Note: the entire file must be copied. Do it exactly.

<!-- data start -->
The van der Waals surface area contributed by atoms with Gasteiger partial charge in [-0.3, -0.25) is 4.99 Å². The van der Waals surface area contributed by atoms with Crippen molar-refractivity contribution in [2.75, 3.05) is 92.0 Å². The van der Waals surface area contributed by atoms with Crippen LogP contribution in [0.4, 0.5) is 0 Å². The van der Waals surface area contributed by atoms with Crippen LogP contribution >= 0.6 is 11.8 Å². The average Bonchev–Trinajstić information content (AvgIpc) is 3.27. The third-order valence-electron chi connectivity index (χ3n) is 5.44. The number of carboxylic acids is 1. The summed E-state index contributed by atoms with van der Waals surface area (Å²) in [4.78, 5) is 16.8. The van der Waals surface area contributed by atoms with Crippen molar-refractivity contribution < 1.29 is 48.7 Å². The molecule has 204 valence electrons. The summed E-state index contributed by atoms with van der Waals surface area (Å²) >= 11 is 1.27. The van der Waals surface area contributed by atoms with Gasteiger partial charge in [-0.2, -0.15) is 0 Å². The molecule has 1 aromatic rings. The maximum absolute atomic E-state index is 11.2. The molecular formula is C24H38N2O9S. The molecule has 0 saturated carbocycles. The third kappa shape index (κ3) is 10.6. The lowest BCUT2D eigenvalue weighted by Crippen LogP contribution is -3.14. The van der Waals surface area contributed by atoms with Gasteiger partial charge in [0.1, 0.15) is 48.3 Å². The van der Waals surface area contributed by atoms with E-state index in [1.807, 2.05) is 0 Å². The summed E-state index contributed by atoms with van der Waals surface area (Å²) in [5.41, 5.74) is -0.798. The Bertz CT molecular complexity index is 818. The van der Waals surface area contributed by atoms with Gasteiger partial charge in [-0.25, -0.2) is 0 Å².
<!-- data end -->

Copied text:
The van der Waals surface area contributed by atoms with Gasteiger partial charge in [-0.3, -0.25) is 4.99 Å². The van der Waals surface area contributed by atoms with Crippen molar-refractivity contribution in [2.75, 3.05) is 92.0 Å². The van der Waals surface area contributed by atoms with Crippen LogP contribution in [0.4, 0.5) is 0 Å². The van der Waals surface area contributed by atoms with Crippen LogP contribution >= 0.6 is 11.8 Å². The average Bonchev–Trinajstić information content (AvgIpc) is 3.27. The third-order valence-electron chi connectivity index (χ3n) is 5.44. The number of carboxylic acids is 1. The summed E-state index contributed by atoms with van der Waals surface area (Å²) in [4.78, 5) is 16.8. The van der Waals surface area contributed by atoms with Crippen molar-refractivity contribution < 1.29 is 48.7 Å². The molecule has 204 valence electrons. The summed E-state index contributed by atoms with van der Waals surface area (Å²) >= 11 is 1.27. The van der Waals surface area contributed by atoms with Gasteiger partial charge in [-0.2, -0.15) is 0 Å². The molecule has 1 aromatic rings. The maximum absolute atomic E-state index is 11.2. The molecular formula is C24H38N2O9S. The molecule has 0 saturated carbocycles. The third kappa shape index (κ3) is 10.6. The lowest BCUT2D eigenvalue weighted by Crippen LogP contribution is -3.14. The van der Waals surface area contributed by atoms with Gasteiger partial charge in [0.1, 0.15) is 48.3 Å². The van der Waals surface area contributed by atoms with E-state index in [1.807, 2.05) is 0 Å². The summed E-state index contributed by atoms with van der Waals surface area (Å²) in [5.41, 5.74) is -0.798. The Bertz CT molecular complexity index is 818. The van der Waals surface area contributed by atoms with Gasteiger partial charge in [-0.25, -0.2) is 0 Å².